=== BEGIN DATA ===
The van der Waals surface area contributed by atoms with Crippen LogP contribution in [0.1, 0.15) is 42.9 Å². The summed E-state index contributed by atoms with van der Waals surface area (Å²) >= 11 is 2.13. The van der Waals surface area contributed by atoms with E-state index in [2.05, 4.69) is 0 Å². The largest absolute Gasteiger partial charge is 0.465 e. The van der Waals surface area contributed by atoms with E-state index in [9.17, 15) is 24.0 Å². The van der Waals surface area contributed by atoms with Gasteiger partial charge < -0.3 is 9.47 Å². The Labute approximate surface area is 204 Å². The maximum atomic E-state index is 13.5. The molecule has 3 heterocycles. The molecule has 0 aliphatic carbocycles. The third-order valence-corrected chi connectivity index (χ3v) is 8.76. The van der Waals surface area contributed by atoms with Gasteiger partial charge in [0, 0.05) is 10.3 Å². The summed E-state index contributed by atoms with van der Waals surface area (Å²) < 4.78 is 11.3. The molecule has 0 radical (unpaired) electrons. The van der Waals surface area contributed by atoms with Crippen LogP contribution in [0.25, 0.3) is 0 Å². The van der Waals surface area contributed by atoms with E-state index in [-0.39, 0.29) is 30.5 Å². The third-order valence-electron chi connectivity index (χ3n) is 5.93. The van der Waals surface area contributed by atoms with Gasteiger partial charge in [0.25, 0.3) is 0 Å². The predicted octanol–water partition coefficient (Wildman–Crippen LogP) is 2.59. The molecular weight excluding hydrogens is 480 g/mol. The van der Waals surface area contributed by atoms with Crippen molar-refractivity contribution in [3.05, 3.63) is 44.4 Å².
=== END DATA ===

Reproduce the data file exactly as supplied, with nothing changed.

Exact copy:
The van der Waals surface area contributed by atoms with Crippen LogP contribution in [0.1, 0.15) is 42.9 Å². The summed E-state index contributed by atoms with van der Waals surface area (Å²) >= 11 is 2.13. The van der Waals surface area contributed by atoms with E-state index in [2.05, 4.69) is 0 Å². The largest absolute Gasteiger partial charge is 0.465 e. The van der Waals surface area contributed by atoms with E-state index in [9.17, 15) is 24.0 Å². The van der Waals surface area contributed by atoms with Gasteiger partial charge < -0.3 is 9.47 Å². The Labute approximate surface area is 204 Å². The maximum atomic E-state index is 13.5. The molecule has 3 heterocycles. The molecule has 0 aliphatic carbocycles. The third-order valence-corrected chi connectivity index (χ3v) is 8.76. The van der Waals surface area contributed by atoms with Gasteiger partial charge in [0, 0.05) is 10.3 Å². The summed E-state index contributed by atoms with van der Waals surface area (Å²) < 4.78 is 11.3. The molecule has 0 radical (unpaired) electrons. The van der Waals surface area contributed by atoms with Crippen LogP contribution in [0.25, 0.3) is 0 Å². The van der Waals surface area contributed by atoms with E-state index in [-0.39, 0.29) is 30.5 Å². The third-order valence-electron chi connectivity index (χ3n) is 5.93. The van der Waals surface area contributed by atoms with Gasteiger partial charge in [0.25, 0.3) is 0 Å². The predicted octanol–water partition coefficient (Wildman–Crippen LogP) is 2.59. The molecular weight excluding hydrogens is 480 g/mol. The van der Waals surface area contributed by atoms with Crippen molar-refractivity contribution in [3.05, 3.63) is 44.4 Å².